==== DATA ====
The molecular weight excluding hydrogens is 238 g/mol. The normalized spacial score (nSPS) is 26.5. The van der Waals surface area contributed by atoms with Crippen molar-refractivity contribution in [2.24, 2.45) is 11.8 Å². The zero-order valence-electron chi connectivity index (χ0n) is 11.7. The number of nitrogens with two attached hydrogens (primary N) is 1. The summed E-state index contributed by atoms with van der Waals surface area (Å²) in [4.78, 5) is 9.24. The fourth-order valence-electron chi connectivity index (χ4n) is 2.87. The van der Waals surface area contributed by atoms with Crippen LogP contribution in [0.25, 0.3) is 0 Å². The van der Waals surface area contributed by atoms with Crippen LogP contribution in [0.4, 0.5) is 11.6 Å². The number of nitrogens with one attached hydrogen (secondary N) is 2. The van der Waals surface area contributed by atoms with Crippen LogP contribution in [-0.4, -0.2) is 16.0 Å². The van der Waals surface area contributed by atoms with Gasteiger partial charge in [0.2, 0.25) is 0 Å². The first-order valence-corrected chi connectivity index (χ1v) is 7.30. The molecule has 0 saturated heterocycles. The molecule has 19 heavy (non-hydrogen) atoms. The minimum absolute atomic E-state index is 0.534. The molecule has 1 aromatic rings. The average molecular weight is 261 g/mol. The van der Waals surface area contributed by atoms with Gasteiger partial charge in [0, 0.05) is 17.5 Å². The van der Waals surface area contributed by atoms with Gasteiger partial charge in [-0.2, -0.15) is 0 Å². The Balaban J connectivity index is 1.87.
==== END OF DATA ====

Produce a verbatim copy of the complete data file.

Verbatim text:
The molecular weight excluding hydrogens is 238 g/mol. The normalized spacial score (nSPS) is 26.5. The van der Waals surface area contributed by atoms with Crippen molar-refractivity contribution in [2.24, 2.45) is 11.8 Å². The zero-order valence-electron chi connectivity index (χ0n) is 11.7. The number of nitrogens with two attached hydrogens (primary N) is 1. The summed E-state index contributed by atoms with van der Waals surface area (Å²) in [4.78, 5) is 9.24. The fourth-order valence-electron chi connectivity index (χ4n) is 2.87. The van der Waals surface area contributed by atoms with Crippen LogP contribution in [0.25, 0.3) is 0 Å². The van der Waals surface area contributed by atoms with Crippen LogP contribution in [0.4, 0.5) is 11.6 Å². The number of nitrogens with one attached hydrogen (secondary N) is 2. The van der Waals surface area contributed by atoms with Crippen LogP contribution in [-0.4, -0.2) is 16.0 Å². The van der Waals surface area contributed by atoms with Gasteiger partial charge in [0.2, 0.25) is 0 Å². The first-order valence-corrected chi connectivity index (χ1v) is 7.30. The molecule has 0 saturated heterocycles. The molecule has 19 heavy (non-hydrogen) atoms. The minimum absolute atomic E-state index is 0.534. The molecule has 1 aromatic rings. The average molecular weight is 261 g/mol. The van der Waals surface area contributed by atoms with Gasteiger partial charge in [0, 0.05) is 17.5 Å². The van der Waals surface area contributed by atoms with Gasteiger partial charge in [-0.2, -0.15) is 0 Å². The Balaban J connectivity index is 1.87.